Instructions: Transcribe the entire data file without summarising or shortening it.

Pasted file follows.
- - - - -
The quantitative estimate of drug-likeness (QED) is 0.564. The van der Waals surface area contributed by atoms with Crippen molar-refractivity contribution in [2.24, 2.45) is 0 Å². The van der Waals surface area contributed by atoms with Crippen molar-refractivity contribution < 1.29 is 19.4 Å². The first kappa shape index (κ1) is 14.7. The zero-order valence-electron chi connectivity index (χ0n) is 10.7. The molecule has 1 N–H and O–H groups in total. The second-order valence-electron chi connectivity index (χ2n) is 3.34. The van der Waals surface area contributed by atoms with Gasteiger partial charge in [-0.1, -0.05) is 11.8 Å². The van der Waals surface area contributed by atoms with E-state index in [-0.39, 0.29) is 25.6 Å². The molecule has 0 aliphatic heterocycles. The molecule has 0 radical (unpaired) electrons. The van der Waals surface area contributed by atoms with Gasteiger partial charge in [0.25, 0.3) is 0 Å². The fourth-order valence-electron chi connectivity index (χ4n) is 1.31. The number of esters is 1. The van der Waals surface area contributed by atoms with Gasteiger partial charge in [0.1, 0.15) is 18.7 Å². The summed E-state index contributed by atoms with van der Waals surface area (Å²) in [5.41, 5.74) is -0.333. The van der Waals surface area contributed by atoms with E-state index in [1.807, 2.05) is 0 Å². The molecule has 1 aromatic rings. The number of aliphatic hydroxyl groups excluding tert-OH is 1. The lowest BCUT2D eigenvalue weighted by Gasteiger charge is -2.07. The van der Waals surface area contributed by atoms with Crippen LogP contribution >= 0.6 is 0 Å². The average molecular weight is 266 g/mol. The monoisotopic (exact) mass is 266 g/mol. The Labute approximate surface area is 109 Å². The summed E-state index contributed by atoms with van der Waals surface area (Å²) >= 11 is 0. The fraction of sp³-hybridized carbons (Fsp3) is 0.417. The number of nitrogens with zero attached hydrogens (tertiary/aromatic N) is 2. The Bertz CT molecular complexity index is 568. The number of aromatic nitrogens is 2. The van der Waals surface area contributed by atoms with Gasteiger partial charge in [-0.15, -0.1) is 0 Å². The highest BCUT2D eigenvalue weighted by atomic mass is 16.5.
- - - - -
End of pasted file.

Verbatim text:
The quantitative estimate of drug-likeness (QED) is 0.564. The van der Waals surface area contributed by atoms with Crippen molar-refractivity contribution in [2.24, 2.45) is 0 Å². The van der Waals surface area contributed by atoms with Crippen molar-refractivity contribution < 1.29 is 19.4 Å². The first kappa shape index (κ1) is 14.7. The zero-order valence-electron chi connectivity index (χ0n) is 10.7. The molecule has 1 N–H and O–H groups in total. The second-order valence-electron chi connectivity index (χ2n) is 3.34. The van der Waals surface area contributed by atoms with Gasteiger partial charge in [-0.1, -0.05) is 11.8 Å². The van der Waals surface area contributed by atoms with E-state index in [-0.39, 0.29) is 25.6 Å². The molecule has 0 aliphatic heterocycles. The molecule has 0 radical (unpaired) electrons. The van der Waals surface area contributed by atoms with Gasteiger partial charge in [0.25, 0.3) is 0 Å². The fourth-order valence-electron chi connectivity index (χ4n) is 1.31. The number of esters is 1. The van der Waals surface area contributed by atoms with Gasteiger partial charge in [0.1, 0.15) is 18.7 Å². The summed E-state index contributed by atoms with van der Waals surface area (Å²) in [5.41, 5.74) is -0.333. The van der Waals surface area contributed by atoms with E-state index in [1.807, 2.05) is 0 Å². The molecule has 1 aromatic rings. The number of aliphatic hydroxyl groups excluding tert-OH is 1. The lowest BCUT2D eigenvalue weighted by Gasteiger charge is -2.07. The van der Waals surface area contributed by atoms with Crippen LogP contribution >= 0.6 is 0 Å². The average molecular weight is 266 g/mol. The monoisotopic (exact) mass is 266 g/mol. The Labute approximate surface area is 109 Å². The summed E-state index contributed by atoms with van der Waals surface area (Å²) >= 11 is 0. The fraction of sp³-hybridized carbons (Fsp3) is 0.417. The number of nitrogens with zero attached hydrogens (tertiary/aromatic N) is 2. The Bertz CT molecular complexity index is 568. The number of aromatic nitrogens is 2. The van der Waals surface area contributed by atoms with Gasteiger partial charge in [-0.15, -0.1) is 0 Å². The highest BCUT2D eigenvalue weighted by atomic mass is 16.5.